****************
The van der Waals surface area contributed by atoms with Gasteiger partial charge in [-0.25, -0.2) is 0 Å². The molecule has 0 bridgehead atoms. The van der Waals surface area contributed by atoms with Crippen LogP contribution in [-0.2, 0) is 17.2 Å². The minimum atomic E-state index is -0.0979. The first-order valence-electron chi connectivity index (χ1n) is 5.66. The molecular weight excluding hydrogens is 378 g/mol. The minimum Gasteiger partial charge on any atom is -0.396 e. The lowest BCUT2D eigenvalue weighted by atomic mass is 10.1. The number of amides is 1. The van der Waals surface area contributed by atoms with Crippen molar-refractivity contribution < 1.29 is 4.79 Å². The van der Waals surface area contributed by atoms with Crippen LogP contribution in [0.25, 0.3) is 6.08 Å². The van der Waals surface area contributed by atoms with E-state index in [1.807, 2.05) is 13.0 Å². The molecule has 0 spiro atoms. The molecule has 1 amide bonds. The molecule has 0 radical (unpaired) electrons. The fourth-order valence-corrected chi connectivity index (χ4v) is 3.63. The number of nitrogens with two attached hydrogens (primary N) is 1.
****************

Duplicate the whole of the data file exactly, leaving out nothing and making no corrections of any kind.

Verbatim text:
The van der Waals surface area contributed by atoms with Gasteiger partial charge in [-0.25, -0.2) is 0 Å². The molecule has 0 bridgehead atoms. The van der Waals surface area contributed by atoms with Crippen LogP contribution in [-0.2, 0) is 17.2 Å². The minimum atomic E-state index is -0.0979. The first-order valence-electron chi connectivity index (χ1n) is 5.66. The molecular weight excluding hydrogens is 378 g/mol. The minimum Gasteiger partial charge on any atom is -0.396 e. The lowest BCUT2D eigenvalue weighted by atomic mass is 10.1. The number of amides is 1. The van der Waals surface area contributed by atoms with Crippen molar-refractivity contribution < 1.29 is 4.79 Å². The van der Waals surface area contributed by atoms with Crippen LogP contribution in [0.25, 0.3) is 6.08 Å². The van der Waals surface area contributed by atoms with E-state index in [1.807, 2.05) is 13.0 Å². The molecule has 0 spiro atoms. The molecule has 1 amide bonds. The molecule has 0 radical (unpaired) electrons. The fourth-order valence-corrected chi connectivity index (χ4v) is 3.63. The number of nitrogens with two attached hydrogens (primary N) is 1.